The hitch

In the four months before setting out Will had lost everything he valued. Colleen had left after an argument. For a while she’d call—tell him the door was still open, she just needed sort-out time. But the factory closed while she was sorting out and the Will she thought she wanted was hard to find in the haze of self pity he dived headlong into. Speed and booze. Street fights he was bound to loose. Every macho indulgence that stopped him having to work his way out. Until he missed his rent and his landlord changed the locks.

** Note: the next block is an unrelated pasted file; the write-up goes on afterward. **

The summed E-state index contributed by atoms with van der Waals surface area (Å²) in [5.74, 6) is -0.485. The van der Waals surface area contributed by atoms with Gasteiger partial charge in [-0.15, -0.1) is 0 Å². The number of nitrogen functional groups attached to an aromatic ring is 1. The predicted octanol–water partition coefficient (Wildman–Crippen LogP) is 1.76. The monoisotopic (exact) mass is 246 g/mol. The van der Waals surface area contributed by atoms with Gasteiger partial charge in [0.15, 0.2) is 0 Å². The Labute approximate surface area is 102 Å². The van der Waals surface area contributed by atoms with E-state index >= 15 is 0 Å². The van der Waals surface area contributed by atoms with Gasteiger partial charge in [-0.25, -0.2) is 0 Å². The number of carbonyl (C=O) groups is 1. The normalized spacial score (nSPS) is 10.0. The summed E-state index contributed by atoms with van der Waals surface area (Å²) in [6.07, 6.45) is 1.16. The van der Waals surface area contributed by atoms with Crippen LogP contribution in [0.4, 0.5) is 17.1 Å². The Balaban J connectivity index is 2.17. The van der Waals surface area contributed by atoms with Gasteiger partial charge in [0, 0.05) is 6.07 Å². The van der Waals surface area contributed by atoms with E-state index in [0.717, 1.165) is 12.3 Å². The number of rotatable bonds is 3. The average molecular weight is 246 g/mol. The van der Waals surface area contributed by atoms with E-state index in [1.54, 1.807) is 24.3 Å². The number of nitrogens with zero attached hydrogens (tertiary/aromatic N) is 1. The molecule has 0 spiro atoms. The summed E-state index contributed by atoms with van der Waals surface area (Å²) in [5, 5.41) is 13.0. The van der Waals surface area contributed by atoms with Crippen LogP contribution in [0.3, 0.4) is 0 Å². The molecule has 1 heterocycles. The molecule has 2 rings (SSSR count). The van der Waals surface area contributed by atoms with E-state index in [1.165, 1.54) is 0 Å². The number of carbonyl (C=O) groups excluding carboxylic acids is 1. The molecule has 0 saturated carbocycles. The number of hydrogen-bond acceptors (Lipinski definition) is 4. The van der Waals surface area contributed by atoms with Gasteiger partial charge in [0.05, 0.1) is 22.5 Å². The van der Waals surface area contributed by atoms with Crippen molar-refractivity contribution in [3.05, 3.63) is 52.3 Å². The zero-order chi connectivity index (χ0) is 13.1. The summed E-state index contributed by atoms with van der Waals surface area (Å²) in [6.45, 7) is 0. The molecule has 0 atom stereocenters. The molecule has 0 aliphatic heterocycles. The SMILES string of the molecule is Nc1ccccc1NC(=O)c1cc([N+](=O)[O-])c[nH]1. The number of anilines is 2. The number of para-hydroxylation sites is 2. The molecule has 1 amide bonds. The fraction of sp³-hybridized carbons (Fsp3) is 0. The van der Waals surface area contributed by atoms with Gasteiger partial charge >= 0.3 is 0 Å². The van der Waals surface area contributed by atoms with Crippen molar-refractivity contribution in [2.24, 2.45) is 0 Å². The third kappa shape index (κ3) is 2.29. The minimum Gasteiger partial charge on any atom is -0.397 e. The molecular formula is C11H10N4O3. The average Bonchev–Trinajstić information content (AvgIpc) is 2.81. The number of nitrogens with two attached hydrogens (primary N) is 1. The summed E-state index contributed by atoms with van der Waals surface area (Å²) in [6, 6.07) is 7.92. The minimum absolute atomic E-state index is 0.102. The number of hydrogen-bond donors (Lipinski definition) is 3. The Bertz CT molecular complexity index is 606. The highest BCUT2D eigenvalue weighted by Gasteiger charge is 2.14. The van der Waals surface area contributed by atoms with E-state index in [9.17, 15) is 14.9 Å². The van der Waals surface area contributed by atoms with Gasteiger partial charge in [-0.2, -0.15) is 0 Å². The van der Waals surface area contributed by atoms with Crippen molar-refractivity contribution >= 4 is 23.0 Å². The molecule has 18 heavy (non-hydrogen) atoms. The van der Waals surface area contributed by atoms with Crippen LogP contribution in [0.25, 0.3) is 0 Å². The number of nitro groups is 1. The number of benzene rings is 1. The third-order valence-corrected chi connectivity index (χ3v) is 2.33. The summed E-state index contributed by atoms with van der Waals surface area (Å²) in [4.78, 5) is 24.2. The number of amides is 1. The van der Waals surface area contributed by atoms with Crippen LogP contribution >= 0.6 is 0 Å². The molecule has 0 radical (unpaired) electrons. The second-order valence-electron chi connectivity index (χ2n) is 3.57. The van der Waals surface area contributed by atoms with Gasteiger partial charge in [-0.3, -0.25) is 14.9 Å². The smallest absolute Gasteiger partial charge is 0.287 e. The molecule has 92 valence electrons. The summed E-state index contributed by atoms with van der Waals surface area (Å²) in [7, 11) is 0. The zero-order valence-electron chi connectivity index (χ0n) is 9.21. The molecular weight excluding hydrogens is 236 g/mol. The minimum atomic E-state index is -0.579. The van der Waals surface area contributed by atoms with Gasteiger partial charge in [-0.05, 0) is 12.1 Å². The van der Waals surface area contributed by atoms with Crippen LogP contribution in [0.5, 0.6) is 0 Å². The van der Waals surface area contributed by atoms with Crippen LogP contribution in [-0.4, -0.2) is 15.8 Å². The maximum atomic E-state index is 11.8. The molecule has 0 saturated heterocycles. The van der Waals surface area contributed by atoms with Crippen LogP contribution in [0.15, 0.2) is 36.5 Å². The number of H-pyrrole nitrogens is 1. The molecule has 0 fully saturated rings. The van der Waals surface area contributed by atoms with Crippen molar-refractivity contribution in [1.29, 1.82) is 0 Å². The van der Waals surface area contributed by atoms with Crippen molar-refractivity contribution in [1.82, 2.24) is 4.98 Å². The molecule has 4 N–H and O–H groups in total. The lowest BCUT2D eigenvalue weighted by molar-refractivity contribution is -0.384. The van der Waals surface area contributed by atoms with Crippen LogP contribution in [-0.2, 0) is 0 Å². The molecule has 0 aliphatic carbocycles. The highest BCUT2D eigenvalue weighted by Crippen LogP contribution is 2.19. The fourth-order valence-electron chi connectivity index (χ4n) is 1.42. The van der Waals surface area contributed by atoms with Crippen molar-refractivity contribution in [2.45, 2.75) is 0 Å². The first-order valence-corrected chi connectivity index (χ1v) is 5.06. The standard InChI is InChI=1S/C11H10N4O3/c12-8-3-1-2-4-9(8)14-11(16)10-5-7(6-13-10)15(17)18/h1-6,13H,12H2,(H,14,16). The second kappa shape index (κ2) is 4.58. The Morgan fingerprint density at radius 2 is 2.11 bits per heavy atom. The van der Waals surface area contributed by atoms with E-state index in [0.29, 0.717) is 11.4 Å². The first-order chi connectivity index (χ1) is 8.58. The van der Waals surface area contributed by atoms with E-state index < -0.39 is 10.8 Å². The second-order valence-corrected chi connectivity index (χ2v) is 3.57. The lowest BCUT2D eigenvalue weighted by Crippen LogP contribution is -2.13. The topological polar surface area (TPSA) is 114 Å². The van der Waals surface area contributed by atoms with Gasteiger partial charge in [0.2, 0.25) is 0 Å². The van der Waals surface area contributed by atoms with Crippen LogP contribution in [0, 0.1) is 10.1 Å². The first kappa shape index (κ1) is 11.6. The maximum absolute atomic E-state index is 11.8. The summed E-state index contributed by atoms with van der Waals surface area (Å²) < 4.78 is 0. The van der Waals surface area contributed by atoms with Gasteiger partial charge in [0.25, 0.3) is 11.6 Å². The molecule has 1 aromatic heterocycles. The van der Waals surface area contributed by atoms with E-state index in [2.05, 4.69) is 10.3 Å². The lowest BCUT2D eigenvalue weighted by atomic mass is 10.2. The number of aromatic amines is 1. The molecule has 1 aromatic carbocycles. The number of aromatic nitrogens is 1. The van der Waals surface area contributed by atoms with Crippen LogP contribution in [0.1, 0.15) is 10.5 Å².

Now he was high above a lonely road in a talkative stranger’s truck. ‘I had this chick in ‘ere last week got out at Mallory. No one ever stops at Mallory so I says, “What’re you runnin’ from,” an’ she says, “The usual.”

‘”What’s that?” I says

‘”Love gone wrong.”

‘”You gonna be alright?” I says.

‘She’s got a job in a roadhouse, she says. “Right as summer rain.” I ain’t ever heard anyone say it that way. Summer rain, she says. Ha. Strange.’

But Will had heard it. She’d got it from her grandmother. Said it all the time. ‘How far to Mallory,’ he said.

‘Blimey, not you too. Ah well. No accountin’g for taste I s’pose.’

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